Issue 2

1. Evolving Dynamics of Law of Evidence in India

By Snigdha Dash

From National Law University, Odisha

The Law of Evidence in India has had its prevalence since time immemorial, making it an integral part of jurisprudence and the smooth functioning of the justice system in the country. The article aims at conducting investigative research through the doctrinal methodology of the emergence of the Law of evidence in India, mapping through ancient, medieval, and colonial India. This article throws light on why there was a need for codification of the religious and customary laws that prevailed during colonial times and to come up with a defined law to administer and regulate the whole country. Thereby, The Indian Evidence Act was adopted in 1872 which eased the process of evidencing proofs and facts for speedy justice, and certainty in law-making. Further, it discusses how, with time, the provisions of this 145-year-old statute: the Indian Evidence Act, 1872 needs modernization to capture the contemporary changes in society and crimes. It highlights how the concept of Burden of Proof has, with time, become anachronous and may have severe ramifications in the future if not amended in due time. It also focuses on the challenges that Electronic Evidence brings in the present times and the need to accommodate those problems by proper rectifications in the provision. This article concludes by suggesting the requisite amendments for making the law relevant to the present societal setting of India.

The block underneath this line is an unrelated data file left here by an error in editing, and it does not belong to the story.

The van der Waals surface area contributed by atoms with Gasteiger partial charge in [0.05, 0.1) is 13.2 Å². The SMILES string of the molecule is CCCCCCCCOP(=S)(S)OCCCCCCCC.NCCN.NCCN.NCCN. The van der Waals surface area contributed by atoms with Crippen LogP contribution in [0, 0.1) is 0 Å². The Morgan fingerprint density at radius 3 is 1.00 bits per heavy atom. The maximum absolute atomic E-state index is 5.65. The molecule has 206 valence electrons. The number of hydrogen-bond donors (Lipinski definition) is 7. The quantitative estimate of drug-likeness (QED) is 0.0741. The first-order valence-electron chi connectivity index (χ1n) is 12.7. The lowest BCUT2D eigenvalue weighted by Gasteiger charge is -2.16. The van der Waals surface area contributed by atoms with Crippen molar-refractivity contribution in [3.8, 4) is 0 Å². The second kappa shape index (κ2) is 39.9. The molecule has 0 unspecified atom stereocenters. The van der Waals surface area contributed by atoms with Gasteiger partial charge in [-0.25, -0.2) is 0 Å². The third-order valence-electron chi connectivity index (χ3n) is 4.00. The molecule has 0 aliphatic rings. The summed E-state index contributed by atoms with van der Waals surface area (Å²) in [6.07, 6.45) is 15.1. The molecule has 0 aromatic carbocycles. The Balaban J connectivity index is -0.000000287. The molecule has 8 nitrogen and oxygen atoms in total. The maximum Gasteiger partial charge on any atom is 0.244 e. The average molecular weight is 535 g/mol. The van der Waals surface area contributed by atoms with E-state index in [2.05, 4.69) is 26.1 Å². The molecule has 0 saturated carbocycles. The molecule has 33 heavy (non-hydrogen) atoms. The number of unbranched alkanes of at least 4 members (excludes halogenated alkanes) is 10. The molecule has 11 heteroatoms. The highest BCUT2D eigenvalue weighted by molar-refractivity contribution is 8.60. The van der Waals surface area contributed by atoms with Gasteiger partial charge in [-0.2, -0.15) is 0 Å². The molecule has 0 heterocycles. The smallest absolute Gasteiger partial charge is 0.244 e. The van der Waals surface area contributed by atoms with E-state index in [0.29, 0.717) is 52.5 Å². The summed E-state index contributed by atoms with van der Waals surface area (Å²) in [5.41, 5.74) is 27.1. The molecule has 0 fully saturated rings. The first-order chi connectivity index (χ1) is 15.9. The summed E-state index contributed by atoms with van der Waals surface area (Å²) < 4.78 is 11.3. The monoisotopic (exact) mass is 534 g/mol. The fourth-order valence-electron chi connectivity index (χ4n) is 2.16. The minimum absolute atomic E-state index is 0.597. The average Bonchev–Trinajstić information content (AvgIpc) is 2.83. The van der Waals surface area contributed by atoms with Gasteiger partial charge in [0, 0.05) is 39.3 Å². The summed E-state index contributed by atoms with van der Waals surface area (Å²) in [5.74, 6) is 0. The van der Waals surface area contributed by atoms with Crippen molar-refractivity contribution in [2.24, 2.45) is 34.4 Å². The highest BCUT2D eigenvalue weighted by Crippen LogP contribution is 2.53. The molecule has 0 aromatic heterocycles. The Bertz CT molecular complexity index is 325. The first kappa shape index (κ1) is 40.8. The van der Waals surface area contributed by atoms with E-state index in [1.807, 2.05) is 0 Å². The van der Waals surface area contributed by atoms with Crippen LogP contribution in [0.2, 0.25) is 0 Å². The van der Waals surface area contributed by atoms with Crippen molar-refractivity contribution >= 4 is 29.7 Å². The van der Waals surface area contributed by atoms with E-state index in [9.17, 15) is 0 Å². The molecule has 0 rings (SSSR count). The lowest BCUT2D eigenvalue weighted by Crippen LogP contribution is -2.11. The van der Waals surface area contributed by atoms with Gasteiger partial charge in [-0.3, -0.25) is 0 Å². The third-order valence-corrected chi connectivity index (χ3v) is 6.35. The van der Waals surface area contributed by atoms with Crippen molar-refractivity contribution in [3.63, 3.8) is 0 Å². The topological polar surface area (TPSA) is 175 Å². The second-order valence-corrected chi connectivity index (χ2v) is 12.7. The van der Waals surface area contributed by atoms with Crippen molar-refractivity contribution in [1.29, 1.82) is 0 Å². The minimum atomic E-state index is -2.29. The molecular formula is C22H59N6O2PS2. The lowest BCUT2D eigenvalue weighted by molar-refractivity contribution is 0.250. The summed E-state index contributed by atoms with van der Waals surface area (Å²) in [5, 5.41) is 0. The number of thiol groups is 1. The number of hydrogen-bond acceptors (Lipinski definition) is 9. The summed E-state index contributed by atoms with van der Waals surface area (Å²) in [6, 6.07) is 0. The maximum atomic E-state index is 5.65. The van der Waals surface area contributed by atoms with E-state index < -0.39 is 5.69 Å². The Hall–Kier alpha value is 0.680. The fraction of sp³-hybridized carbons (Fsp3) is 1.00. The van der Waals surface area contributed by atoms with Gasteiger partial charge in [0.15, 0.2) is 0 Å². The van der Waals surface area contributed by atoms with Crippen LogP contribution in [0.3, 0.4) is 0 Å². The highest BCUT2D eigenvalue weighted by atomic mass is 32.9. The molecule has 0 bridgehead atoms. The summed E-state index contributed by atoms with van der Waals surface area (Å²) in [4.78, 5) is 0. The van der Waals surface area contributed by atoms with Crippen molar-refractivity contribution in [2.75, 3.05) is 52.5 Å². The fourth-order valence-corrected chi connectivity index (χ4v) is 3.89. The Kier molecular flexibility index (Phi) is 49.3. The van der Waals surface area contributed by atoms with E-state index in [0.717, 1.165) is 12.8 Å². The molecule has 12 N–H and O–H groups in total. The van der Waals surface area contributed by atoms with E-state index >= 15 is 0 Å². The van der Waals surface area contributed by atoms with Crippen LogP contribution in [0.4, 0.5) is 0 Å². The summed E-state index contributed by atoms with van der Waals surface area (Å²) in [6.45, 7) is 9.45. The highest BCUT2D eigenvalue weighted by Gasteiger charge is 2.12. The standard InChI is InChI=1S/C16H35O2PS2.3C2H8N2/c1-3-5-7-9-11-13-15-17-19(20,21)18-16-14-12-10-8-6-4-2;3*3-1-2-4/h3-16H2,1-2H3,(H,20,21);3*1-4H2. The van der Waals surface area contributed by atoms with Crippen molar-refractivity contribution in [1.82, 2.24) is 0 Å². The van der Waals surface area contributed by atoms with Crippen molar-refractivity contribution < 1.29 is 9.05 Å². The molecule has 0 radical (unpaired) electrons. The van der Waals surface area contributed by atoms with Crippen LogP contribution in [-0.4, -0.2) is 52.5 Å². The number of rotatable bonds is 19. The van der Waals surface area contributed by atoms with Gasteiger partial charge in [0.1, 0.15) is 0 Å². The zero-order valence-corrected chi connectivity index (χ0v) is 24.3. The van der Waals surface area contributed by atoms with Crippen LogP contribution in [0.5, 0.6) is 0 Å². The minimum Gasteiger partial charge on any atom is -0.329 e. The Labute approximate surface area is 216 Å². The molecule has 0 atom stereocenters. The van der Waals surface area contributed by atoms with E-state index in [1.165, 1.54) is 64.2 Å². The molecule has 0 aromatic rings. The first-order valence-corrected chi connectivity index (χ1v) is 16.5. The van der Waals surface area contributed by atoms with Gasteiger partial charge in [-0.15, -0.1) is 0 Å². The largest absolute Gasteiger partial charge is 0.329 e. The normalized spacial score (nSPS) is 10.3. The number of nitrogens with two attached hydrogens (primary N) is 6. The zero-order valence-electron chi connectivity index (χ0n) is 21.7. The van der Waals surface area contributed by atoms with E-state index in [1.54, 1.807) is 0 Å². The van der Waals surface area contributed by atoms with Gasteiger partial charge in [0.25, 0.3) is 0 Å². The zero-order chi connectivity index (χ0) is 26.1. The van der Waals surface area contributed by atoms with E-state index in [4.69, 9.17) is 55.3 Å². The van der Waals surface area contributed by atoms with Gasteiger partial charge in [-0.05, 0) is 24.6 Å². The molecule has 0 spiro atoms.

2. Dynamics of India’s Changing Geo-Politics of Oil

By Sara Chawla

From Rajiv Gandhi National University of Law, Patiala